Tomorrow’s Workforce Now is a new initiative from ACT announced in April 2012 that is geared specifically toward helping employers identify and develop their current and future employee talent. The initiative is being supported by a coalition of community colleges along with the support of the American Association of Community Colleges and California Community Colleges.
Providing Free Access to Evidence-based NCRC Certification for 20 Individuals Per Employer
A key component of Tomorrow’s Workforce Now is that it is providing companies with free access to ACT’s National Career Readiness Certificate (NCRC) Plus to assess 20 individuals per employer. NCRC Plus is is an evidence-based credential that certifies essential skills needed for workplace success. Individuals earn the NCRC Plus by taking four of the ACT WorkKeys Assessments: applied mathematics, locating information, reading for information and a “Talent” assessment that measures an individual’s work-related attitudes and behaviors.
Employers interested in taking advantage of the program must be part of a group convened by a community college partner (or a regional or community group). These potential community college partners, called “local champions,” are currently in the process of sending in applications to be considered for acceptance into the program, and applications are being accepted up through the end of 2012.
The basic requirement for a community college group to get accepted into the Tomorrow’s Workforce Now program includes having approximately 20 employers and/or other local partners such as a workforce agency in the group who are not actively using the NCRC Plus. In addition, the community college must play an organizational role by administering the WorkKeys Assessments within 180 days or less of their start dates. It is also noted that “special circumstances will be considered” during the application process.
About ACT’s Workforce Development Solutions
ACT is a non-profit organization that has always been known primarily for its college admissions test system that began in the 1950s, but ACT also has a substantial workforce development division that has been growing since they started to collect and analyze data based on those admissions tests, and more, over the past three decades.
According to Martin Scaglione, president of the ACT Workforce Development Division, ACT has also conducted extensive research on jobs, resulting in a robust occupational profiles database. This research has also enabled ACT to understand and clarify what essential skills incumbent employees and job candidates need to be successful.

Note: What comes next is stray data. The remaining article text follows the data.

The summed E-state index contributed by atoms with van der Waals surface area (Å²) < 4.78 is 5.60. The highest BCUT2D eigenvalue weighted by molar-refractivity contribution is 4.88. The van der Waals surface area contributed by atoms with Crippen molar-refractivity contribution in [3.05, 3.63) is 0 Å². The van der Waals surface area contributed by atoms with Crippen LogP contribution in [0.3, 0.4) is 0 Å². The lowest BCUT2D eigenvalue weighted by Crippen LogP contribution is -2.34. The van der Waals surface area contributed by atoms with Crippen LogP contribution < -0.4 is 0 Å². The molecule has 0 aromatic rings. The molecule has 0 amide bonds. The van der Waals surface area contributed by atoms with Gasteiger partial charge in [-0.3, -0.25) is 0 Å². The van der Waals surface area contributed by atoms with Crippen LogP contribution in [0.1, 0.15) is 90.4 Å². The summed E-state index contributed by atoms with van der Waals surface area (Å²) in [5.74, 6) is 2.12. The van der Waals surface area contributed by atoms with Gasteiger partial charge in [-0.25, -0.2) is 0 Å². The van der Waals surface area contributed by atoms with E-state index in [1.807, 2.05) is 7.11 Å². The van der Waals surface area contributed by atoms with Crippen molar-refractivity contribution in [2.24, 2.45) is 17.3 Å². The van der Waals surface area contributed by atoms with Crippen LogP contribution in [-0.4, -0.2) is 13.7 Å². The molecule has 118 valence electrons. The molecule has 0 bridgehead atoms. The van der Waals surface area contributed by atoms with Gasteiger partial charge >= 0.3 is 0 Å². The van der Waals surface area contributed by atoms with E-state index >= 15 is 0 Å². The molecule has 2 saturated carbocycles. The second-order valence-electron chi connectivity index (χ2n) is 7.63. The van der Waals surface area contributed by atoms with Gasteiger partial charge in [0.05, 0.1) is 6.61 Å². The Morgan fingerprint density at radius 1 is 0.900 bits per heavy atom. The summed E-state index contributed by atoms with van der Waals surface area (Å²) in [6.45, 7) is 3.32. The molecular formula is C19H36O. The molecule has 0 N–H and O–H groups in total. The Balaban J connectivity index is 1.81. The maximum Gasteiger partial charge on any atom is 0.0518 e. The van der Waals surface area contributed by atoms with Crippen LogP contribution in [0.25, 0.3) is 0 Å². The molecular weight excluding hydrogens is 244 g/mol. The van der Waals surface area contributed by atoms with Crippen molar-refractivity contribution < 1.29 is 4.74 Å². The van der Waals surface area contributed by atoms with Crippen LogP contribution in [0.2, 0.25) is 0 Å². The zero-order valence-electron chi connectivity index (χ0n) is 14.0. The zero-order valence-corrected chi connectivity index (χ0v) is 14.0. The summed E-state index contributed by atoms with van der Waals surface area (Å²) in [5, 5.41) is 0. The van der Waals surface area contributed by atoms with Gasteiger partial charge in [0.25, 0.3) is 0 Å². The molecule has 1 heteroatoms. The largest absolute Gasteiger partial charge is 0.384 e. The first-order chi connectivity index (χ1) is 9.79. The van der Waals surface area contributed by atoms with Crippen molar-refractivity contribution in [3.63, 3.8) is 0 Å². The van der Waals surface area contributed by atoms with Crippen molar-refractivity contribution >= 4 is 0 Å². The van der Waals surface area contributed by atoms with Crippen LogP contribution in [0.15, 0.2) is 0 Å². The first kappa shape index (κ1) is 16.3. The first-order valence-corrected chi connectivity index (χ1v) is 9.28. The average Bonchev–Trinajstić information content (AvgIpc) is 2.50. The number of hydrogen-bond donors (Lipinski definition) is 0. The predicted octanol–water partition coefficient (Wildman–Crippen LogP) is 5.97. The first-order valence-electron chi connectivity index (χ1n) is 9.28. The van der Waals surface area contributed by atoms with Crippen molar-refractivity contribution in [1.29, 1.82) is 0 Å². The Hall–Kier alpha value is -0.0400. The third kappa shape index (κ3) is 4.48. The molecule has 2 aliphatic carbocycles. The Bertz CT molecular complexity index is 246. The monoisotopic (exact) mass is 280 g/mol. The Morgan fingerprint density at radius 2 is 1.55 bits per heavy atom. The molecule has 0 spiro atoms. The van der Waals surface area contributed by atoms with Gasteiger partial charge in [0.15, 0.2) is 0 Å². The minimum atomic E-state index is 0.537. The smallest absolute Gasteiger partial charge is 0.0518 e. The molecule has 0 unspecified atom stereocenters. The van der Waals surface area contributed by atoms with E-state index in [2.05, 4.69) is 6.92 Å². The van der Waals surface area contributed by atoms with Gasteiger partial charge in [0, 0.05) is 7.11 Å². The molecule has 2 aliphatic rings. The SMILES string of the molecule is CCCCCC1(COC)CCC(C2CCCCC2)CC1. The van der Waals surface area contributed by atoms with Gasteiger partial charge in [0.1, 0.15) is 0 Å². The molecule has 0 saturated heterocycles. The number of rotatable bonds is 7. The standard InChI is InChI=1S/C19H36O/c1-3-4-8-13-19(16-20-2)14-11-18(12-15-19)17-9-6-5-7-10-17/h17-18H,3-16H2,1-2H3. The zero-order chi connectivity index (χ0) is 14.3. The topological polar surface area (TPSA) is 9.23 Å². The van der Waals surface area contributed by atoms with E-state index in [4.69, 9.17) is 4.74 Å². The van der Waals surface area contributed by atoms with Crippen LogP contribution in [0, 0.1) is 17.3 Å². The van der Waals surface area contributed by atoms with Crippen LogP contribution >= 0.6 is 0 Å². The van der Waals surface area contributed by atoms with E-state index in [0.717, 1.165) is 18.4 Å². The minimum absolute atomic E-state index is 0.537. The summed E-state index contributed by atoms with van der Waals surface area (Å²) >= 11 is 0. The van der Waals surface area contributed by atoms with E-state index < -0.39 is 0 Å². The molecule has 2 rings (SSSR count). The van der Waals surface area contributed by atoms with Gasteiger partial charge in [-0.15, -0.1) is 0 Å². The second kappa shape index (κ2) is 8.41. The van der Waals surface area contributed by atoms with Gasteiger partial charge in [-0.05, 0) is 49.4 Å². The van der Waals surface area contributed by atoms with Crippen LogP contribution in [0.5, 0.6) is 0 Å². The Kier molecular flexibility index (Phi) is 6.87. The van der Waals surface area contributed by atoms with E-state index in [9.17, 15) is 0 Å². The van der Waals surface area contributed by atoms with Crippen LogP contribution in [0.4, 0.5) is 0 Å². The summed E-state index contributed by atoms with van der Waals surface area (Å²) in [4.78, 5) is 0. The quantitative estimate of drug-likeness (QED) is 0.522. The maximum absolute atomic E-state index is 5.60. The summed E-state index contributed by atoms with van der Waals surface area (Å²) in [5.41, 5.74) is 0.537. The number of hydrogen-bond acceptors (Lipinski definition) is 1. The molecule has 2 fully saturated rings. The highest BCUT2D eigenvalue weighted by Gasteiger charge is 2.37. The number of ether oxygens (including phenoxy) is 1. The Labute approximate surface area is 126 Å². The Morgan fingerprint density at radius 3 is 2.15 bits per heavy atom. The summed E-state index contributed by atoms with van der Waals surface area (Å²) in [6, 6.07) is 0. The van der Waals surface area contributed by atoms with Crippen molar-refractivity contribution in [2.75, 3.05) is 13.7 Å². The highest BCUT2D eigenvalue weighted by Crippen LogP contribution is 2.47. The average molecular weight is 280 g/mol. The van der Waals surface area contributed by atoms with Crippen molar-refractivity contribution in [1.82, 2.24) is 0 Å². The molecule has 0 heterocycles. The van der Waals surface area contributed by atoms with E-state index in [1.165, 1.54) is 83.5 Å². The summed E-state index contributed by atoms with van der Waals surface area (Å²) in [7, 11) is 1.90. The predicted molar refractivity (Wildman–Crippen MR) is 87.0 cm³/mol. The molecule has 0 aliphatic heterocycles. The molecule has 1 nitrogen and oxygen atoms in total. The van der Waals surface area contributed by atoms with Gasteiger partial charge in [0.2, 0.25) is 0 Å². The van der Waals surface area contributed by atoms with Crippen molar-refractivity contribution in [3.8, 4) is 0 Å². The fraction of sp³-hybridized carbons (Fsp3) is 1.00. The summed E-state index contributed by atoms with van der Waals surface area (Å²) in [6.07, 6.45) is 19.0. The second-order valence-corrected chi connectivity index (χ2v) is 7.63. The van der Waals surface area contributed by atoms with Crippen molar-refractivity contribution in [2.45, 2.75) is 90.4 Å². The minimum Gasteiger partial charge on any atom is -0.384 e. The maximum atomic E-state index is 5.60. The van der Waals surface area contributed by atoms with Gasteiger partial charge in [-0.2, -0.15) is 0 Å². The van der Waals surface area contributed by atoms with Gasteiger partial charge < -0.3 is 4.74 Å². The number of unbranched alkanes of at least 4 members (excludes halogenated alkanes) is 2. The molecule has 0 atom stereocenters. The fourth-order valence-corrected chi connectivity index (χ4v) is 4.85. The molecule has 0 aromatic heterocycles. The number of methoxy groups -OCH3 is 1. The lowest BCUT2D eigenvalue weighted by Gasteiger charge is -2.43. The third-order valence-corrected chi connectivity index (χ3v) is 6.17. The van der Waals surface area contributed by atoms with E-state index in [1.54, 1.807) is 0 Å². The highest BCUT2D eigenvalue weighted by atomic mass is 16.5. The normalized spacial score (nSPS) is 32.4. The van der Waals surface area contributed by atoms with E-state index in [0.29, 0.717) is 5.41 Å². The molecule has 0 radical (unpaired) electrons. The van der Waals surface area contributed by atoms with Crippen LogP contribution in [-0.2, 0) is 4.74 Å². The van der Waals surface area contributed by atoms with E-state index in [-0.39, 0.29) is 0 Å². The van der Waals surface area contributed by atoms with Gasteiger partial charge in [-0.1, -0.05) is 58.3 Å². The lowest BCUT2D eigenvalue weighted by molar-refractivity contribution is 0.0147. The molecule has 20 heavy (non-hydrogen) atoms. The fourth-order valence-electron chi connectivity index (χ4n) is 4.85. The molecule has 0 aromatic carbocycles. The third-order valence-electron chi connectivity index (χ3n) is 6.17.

The Tomorrow’s Workforce Now initiative “is all about using skills-based hiring methodologies” that have been created and fine tuned through research and data analysis, says Scaglione. “What we discovered in our research is that we had this huge skills gap, and employers were screaming that they could not find people. But these same employers did not have a solution. We created a system for them that is a selection process, which, at the very least, solidifies in a better way the predictive performance of an individual.”
First Step is to Really Understand Skills Needed
One of the first steps in a skills-based hiring process requires that employers clearly define the level of skills they are seeking for any given position. “With Tomorrow’s Workforce Now we explain to employers that they must get a better understanding of what their jobs are all about, get their job descriptions tighter and understand what skills are really necessary to do the job right,” Scaglione says. It is from that baseline that the employers in the program, under the administration of the community college group they are involved with, can have 20 incumbent and/or new job candidates complete the NCRC Plus process.
Benefits to Employers
As noted in an April 11, 2012 press release, “in return, employers will gain valuable, evidence-based data about the assessed individuals and will have access to an insider’s view of national research correlating to job performance by occupation. The research is designed to help employers make accurate hiring and promotion decisions, thereby reducing turnover and decreasing time and costs, resulting in positive effects on their organization’s bottom line.”
Scaglione adds that employers in the program will “hire people based on a better match,” resulting in “higher productivity, lower turnover and higher retention.”
ACT’s Grand Plan
While the results of Tomorrow’s Workforce Now remain to be seen, it is definitely part of ACT’s overall goal to create a national credentialing system, with community colleges playing a central role in its development. Jon Whitmore, ACT’s CEO, writes in the Spring 2011 issue of the Trustee Quarterly, published by the Association of Community College Trustees, in an article titled “A Demand-Driven System,” that “we need a more tightly aligned demand-driven system reflecting the specific skills that employers need and want. While we have recognized that standardized systems of degrees or credentials are essential, we have not, as a nation, had clear discussions about foundational skills or come to any conclusions about what competencies are important and why.” Whitmore adds that the ACT NCRC can provide “a critical foundational layer” for a national credentialing system.
And Scaglione enthusiastically proclaims that “we will gather the data points, and we are going to skill up America.”
Written for TrainingIndustry.com